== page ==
Concept: 4 out of 5
Execution: 2 out of 5
Yeah, but: Shown with optional accessories.
The Long Version: One of my favourite things about having a field audio recorder with built-in mics is the advice on how to avoid self-noise: hold it with a firm but relaxed grip. Seriously, am I expected to have years of practice with that technique or something?
It turns out that the easiest way to achieve this firm-but-loose hold is with a suspension mount. At present Rycote seems to be the only ones offering such a thing for portable recorders, as it screws into the camera-standard quarter-inch tripod socket that's on the bottom of most of them.
The good news is that the Rycote system works very well and promises to be durable. The suspension is a set of nylon-feeling plastic 'lyre' springs that are the masters of smooth-but-strong holds. It's good enough to let me create usable recordings while I walk with the recorder, which was simply impossible otherwise.
The biggest problem with the Rycote suspension system is that they missed the 'portable' part of the design brief. Instead of attaching to the bottom of the recorder with a captive screw, which is how the rest of the world does it, this product has decided to use a threaded rod and plastic thumb nut. The rod is detached from the assembly, screwed into the recorder – without the benefit of even a slot-head cut into the ends – and then inserted through the suspenders' mounting hole, to be locked in place by the black plastic nut-thing. This makes attaching and detaching the recorder into a major hassle, and the shock mount is too awkward and ungainly to easily pack away intact.
I've circumvented this design shortcoming by adding a Manfrotto quick release to the top of the shock mount, and I now leave the matching plate on the recorder all of the time. This also makes it compatible with my light full-sized tripod, monopod, and gorillapod, so I probably would have done it anyway, but it's going to be an unreasonable nuisance for a normal person who needs to attach and detach the recorder easily.
The non-recorder end of the shock mount has a pivot, and it's held together with a Philips screw and a nut. Adjusting the tension is done with a screwdriver, and there are no click-stops or other design refinements. This puts me firmly in the "I would have done it anyway" category once again. I usually carry a Swiss Army Knife with me, and keep a small Leatherman in my sound bag, so adjusting the screws' tension is no big deal. For me. Other people may have a different experience, but then again, field recording doesn't seem like an activity for minimalists.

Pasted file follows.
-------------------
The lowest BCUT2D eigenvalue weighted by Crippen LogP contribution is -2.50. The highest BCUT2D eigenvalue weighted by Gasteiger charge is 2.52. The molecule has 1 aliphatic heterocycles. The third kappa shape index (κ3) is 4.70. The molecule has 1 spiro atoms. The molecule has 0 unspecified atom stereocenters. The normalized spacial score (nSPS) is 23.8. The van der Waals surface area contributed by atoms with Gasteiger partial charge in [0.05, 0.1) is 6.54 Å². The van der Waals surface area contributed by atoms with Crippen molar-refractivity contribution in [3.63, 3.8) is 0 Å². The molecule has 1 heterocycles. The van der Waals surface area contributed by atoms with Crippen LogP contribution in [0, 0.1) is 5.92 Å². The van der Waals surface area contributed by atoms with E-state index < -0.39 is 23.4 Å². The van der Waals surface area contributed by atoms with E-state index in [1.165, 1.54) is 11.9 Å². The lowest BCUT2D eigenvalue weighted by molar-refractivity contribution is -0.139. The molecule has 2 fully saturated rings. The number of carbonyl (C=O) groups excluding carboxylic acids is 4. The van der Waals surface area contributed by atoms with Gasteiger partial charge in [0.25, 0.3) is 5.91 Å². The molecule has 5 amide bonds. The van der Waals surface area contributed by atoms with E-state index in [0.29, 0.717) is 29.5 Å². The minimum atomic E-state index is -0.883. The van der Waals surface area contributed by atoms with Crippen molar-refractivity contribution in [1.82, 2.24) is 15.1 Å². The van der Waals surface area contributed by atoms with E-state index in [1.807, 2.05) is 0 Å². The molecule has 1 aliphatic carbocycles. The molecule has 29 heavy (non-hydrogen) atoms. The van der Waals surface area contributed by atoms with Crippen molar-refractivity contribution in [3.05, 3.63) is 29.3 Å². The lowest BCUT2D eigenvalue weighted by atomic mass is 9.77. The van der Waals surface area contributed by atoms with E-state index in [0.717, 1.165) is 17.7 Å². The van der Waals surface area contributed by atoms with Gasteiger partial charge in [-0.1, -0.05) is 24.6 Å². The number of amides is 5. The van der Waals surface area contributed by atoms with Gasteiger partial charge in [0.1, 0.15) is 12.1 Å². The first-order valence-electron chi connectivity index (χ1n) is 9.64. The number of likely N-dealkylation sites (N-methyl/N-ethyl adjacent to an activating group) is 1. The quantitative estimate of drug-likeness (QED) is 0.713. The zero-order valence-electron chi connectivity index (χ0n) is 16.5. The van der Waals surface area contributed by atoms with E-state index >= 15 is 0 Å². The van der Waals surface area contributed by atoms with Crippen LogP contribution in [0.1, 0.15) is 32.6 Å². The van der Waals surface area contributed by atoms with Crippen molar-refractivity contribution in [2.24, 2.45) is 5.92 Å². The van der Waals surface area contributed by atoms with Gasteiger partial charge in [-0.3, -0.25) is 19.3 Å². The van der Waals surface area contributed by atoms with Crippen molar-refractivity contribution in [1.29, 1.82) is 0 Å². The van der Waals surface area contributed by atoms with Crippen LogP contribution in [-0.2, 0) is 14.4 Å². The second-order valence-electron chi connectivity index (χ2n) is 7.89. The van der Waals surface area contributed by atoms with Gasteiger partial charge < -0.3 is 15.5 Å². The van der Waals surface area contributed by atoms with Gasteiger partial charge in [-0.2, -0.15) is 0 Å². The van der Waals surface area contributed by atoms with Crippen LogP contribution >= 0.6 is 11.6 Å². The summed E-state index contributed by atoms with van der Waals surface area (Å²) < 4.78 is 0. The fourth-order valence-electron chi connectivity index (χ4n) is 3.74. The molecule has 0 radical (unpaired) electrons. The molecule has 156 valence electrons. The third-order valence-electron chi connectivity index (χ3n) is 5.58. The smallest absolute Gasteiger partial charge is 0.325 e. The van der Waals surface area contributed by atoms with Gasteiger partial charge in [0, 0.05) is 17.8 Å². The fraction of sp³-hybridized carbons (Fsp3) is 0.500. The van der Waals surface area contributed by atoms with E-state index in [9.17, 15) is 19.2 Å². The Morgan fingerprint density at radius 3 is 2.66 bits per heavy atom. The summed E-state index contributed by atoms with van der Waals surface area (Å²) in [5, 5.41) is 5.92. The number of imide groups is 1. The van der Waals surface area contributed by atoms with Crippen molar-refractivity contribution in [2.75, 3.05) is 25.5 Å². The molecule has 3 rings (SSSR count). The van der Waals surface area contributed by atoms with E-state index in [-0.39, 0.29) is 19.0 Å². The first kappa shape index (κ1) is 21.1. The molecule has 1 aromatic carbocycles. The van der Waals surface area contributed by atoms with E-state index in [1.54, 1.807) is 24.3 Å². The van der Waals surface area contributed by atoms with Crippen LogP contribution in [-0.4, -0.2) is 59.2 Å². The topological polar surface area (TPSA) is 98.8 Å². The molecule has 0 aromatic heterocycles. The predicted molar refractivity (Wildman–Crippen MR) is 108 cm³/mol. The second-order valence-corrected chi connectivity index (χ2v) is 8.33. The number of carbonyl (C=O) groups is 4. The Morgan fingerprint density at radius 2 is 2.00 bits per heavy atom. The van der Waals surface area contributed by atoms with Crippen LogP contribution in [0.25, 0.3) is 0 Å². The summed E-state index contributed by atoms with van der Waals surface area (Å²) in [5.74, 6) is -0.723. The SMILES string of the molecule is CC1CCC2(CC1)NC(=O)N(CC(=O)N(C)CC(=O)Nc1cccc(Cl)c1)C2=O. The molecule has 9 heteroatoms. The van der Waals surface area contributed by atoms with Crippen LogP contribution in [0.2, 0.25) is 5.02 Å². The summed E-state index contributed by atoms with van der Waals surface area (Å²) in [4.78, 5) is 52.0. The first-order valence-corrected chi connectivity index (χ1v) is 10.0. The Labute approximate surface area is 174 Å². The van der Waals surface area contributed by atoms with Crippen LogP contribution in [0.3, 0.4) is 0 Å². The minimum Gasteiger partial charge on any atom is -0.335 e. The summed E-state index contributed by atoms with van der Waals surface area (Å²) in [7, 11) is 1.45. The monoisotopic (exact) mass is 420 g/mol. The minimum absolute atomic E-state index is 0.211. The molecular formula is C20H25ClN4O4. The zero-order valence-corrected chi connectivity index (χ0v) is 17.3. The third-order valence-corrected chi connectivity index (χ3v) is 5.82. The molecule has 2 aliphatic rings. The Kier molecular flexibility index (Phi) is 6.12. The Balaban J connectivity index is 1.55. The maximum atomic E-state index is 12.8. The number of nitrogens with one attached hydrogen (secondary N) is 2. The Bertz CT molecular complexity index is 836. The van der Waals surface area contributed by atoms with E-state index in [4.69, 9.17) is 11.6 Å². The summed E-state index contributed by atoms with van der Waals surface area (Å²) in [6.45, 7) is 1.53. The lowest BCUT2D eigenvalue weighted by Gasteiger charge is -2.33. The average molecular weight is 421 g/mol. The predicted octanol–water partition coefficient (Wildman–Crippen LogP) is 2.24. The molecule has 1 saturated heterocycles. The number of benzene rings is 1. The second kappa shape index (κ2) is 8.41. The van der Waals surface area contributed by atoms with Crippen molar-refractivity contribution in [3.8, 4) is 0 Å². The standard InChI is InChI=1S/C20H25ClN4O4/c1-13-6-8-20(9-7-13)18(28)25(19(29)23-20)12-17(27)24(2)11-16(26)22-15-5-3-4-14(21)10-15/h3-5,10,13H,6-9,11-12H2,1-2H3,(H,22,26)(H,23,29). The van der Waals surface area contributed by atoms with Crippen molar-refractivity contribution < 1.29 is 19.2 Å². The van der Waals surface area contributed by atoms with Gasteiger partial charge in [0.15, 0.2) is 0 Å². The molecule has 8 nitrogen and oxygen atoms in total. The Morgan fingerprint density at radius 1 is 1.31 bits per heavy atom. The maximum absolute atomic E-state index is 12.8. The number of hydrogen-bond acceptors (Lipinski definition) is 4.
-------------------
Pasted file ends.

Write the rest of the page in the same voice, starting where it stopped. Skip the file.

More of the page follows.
Completing our physical tour, the end of the swivel mount is threaded for a 3/8ths screw attachment, so it can attach directly to the top of tripods or stands. Rycote also includes a separate cold-shoe foot that can thread into the bottom, and it in turn has a quarter-inch thread in the bottom of it, making it a handy adapter to have.
This shock mount is also sold in a kit that includes a grip bar and whichever Rycote windscreen is appropriate for each particular recorder, even though only the H2N variant seems to be in stock in the few stores that list it at all. And it must be a really nice grip bar that comes with it, because buying the suspension mount, windscreen, and an Ikan grip bar costs a whole lot less than buying the full package from B&H.
And while it goes beyond the scope of this review, one of the smarter things I've done is attach my old "Ultrapod II" to the bottom of my grip bar, giving me the isolation of the shock mount even when I'm using the recorder on a tabletop-sized tripod. Highly recommended.
The Rycote suspension mount takes some forum flack for being expensive, but given that there's no competitor to judge it against, it's hard to say how much something like this "should" cost. From what I see in microphone suspension mounts it doesn't seem unreasonable, and it's nice to know that Rycote consistently ranks above the competition, so we're not really missing out by not having a plethora of choices. And yes, I am a lifelong Apple Macintosh owner – why do you ask?
What makes me happy is that it's a zero-maintenance design: unlike the elastics that some makers use, Rycote's plastic "lyre" system will never wear out. That's worth something in running costs, spare-parts logistics, upkeep, and simple peace-of-mind.
Owning the Rycote has led me to a trap, though: it's so good, and so nice to use with the pistol-grip bar, that I automatically include the time to add it to my recorder when deciding if I have a chance of taking the Sony out to catch something that's happening around me. I forget that I could just hand-hold the recorder if I'm in a hurry, letting me avoid the two-step deployment process. Ah, well. It's not strictly a product fault, but be warned that having a suspension mount can be habit-forming.
last updated 25 jan 2013